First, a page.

Author: Anna Chan, Partner
With a forecast budget surplus of HK$92.8 billion for 2016-2017 attributed mainly by land sales and stamp duty, Financial Secretary Paul Chan Mo-po has followed his predecessor’s path to hand out “candies” totaling HK$35.1 billion. But are you getting any of them? Please check out the list below:-
- Reduction on profits tax, salaries tax and tax under personal assessment by 75% for 2016-2017 subject to a cap of HK$20,000.
- Widening of the marginal bands for salaries tax from the current HK$40,000 to HK$45,000.
- Raising of the disabled dependent allowance from the current HK$66,000 to HK$75,000.
- Raising of the dependent brother/sister allowance from the current HK$33,000 to HK$37,500.
- Extension of the entitlement period for the tax reduction for home loan interest from 15 years of assessment to 20 years.
- Raising of the deduction ceiling for self-education expenses from the current HK$80,000 to HK$100,000.
- Waiving of government rates for four quarters of 2017-2018 subject to a cap of HK$1,000 per quarter.
Support for Small and Medium Enterprises (“SME”)
- Continuation of the Dedicated Fund on Branding, Upgrading and Domestic Sales in furthering business development in the Mainland.
- Continuation of the special concessionary measures under the SME Financing Guarantee Scheme to help enterprises tide over their liquidity needs.
- Strengthening of the underwriting capacity of the Hong Kog Export Credit Insurance Corporation (“ECIC”) to provide Hong Kong exporters with insurance protection against non-payment risks by raising the cap on the contingent liability of ECIC under contracts of insurance from HK$40 billion to HK$55 billion.
- Continuation of the Technology Voucher Programme to provide each eligible SME with funding of up to HK$200,000 to promote the effective use of technological services and solutions among SMEs for better operation efficiency.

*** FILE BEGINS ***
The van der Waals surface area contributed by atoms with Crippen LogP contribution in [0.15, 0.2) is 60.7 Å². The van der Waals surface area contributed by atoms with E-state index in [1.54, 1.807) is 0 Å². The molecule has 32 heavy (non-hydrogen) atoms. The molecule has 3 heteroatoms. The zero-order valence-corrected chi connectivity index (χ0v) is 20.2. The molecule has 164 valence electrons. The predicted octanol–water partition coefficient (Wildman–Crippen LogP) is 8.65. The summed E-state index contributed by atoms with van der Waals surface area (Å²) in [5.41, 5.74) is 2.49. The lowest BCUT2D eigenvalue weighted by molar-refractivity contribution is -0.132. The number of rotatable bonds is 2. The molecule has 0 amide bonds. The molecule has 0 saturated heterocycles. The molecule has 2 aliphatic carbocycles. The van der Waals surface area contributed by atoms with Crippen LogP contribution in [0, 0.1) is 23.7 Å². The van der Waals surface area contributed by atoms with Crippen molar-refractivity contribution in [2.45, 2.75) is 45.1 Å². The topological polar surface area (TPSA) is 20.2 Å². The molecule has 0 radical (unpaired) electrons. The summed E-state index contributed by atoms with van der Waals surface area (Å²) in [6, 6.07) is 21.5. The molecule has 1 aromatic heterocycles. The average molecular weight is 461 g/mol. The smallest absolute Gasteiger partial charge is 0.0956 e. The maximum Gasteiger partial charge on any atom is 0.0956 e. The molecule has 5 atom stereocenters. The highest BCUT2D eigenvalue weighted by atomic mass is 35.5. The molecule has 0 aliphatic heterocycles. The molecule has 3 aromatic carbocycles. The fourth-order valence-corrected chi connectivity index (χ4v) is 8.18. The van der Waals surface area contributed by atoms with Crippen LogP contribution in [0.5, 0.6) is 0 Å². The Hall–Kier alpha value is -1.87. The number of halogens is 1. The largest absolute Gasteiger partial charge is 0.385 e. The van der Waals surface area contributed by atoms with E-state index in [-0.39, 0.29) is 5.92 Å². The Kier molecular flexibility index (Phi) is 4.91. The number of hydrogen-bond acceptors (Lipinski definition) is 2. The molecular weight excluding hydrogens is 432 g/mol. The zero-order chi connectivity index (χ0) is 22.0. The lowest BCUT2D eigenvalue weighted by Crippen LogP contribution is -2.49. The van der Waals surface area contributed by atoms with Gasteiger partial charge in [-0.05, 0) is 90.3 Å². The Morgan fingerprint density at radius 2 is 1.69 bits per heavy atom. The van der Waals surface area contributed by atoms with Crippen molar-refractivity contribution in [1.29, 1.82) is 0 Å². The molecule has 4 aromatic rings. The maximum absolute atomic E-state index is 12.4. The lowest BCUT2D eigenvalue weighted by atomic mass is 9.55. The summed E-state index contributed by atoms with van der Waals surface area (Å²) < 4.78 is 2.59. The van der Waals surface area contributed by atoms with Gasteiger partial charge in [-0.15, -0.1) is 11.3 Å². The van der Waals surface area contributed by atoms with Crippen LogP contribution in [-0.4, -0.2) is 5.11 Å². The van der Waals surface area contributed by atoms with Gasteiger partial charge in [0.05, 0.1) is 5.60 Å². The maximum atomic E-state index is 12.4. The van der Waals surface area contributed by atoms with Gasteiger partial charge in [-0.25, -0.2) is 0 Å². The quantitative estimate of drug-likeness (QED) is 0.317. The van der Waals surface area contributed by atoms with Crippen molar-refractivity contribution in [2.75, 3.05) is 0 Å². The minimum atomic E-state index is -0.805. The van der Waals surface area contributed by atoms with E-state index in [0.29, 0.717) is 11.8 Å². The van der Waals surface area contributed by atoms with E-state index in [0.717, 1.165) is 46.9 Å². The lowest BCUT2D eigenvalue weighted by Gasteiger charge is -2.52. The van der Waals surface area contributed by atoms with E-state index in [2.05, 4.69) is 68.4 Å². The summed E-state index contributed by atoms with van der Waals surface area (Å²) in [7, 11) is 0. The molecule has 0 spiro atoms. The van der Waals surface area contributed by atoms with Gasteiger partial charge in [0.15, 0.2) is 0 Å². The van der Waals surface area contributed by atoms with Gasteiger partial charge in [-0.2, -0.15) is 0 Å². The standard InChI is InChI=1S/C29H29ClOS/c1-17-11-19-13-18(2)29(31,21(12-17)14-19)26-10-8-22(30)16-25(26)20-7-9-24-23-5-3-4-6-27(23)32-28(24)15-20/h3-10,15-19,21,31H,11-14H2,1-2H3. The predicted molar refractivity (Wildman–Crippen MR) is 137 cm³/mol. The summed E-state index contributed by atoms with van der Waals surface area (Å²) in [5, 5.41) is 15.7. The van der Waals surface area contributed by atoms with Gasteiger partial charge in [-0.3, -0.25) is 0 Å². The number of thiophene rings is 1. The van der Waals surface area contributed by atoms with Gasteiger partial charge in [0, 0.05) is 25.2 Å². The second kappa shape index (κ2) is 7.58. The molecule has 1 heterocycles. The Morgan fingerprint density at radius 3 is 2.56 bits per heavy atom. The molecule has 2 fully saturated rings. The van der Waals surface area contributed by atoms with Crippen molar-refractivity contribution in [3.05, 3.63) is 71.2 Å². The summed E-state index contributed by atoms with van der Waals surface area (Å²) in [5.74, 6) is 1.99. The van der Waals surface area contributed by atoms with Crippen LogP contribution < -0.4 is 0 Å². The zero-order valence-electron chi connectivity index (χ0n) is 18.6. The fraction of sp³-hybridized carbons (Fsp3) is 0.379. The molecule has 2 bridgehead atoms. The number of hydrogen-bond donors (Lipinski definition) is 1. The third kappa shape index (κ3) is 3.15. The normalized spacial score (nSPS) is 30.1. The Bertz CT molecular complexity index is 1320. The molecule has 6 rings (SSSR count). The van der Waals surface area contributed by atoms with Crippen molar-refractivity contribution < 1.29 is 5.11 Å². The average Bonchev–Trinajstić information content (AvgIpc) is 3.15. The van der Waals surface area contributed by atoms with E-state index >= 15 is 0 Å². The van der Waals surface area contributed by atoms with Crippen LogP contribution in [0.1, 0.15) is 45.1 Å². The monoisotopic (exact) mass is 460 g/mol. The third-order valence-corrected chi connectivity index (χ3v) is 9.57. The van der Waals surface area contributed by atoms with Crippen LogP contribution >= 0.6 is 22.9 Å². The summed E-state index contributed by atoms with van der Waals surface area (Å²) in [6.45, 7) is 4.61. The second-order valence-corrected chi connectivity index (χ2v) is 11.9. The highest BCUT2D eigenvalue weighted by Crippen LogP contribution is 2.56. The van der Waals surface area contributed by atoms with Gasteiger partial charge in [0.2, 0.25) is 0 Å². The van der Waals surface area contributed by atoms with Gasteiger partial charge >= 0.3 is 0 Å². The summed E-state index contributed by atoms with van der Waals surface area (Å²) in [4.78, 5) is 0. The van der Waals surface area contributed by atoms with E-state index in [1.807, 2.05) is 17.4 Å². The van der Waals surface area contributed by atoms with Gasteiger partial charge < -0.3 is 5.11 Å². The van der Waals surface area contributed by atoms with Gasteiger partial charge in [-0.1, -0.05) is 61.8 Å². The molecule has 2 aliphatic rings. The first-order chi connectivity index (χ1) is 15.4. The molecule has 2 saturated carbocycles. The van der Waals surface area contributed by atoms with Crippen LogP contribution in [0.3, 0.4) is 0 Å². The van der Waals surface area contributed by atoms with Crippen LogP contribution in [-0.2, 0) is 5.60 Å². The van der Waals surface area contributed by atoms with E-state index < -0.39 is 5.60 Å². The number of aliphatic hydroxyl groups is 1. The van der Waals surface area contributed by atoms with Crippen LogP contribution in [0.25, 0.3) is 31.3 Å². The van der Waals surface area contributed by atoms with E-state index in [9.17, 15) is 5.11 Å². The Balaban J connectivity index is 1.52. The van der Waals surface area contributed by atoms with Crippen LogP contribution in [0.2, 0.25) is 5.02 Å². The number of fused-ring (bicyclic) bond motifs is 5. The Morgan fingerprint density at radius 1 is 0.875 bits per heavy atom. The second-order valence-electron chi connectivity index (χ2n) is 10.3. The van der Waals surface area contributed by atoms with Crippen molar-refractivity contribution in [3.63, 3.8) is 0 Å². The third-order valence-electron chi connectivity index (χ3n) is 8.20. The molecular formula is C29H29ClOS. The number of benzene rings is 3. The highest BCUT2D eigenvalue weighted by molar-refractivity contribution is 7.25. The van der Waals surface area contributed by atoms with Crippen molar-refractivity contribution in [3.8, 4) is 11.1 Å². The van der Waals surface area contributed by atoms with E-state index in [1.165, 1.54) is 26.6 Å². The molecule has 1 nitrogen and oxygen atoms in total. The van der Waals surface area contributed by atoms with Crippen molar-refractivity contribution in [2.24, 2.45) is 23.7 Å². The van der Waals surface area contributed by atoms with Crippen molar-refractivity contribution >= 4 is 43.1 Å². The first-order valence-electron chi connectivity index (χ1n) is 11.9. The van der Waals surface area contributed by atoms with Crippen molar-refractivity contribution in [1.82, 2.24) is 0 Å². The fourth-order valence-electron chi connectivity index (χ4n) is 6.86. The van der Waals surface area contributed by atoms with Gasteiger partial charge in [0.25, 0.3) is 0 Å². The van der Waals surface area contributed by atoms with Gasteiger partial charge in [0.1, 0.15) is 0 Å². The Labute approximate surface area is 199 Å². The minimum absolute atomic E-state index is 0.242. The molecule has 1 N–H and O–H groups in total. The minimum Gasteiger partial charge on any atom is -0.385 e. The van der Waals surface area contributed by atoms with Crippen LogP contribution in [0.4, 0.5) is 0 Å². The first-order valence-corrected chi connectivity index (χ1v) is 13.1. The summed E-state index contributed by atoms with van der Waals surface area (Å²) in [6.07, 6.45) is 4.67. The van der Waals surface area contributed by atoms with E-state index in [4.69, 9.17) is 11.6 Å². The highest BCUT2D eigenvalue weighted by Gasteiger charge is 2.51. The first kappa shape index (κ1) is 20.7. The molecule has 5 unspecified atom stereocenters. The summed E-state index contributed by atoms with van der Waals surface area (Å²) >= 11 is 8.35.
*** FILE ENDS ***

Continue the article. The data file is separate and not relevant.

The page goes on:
With the aim to enhance Hong Kong’s overall competitiveness, new measures will also be introduced to nurture certain emerging industries:-
Aircraft Leasing Business
A dedicated tax regime has been proposed [Note: not the law yet] which would result in an effective tax rate of 1.65% (i.e., 20% x 8.25%) [as opposed to the 16.5% general tax rate] for qualifying transactions in order to attract aircraft financing and leasing business to Hong Kong. Details are as follows:-
- Qualifying aircraft lessors and qualifying aircraft leasing managers for offshore aircraft leasing transactions in Hong Kong (with non-Hong Kong aircraft operators as lessees) can enjoy half payment of the prevailing HK corporate income tax rate of 16.5% (i.e. 8.25%); and
- For qualifying aircraft lessors, only 20% of the profits (excluding tax depreciation) generated from the leasing of an aircraft to a non-Hong Kong aircraft operator will be regarded as HK source and subject to Hong Kong tax.
To facilitate Hong Kong’s development into a full-fledged fund service centre, the Government proposes to extend the profits tax exemption for qualifying offshore funds and offshore private equity funds to onshore privately-offered open-ended fund companies.
Other measures include:-
- The First Registration Tax exemption for electric vehicles which was introduced to promote a wider use of electric vehicles to replace diesel and petrol vehicles will be revised and the First Registration Tax waiver for electric private cars will be capped at HK$97,500 from 1 April 2017.
- The Government will issue a second batch of Silver Bond in 2017-2018 which targets at Hong Kong residents aged 65 or above who are looking for investment products with steady returns.
- Waiving the licence fees for tourism-related industries including restaurants and hawkers and fees for restricted food permits for one year.
For a deeper discussion or any enquiry, please contact one of our members of the Tax Advisory team.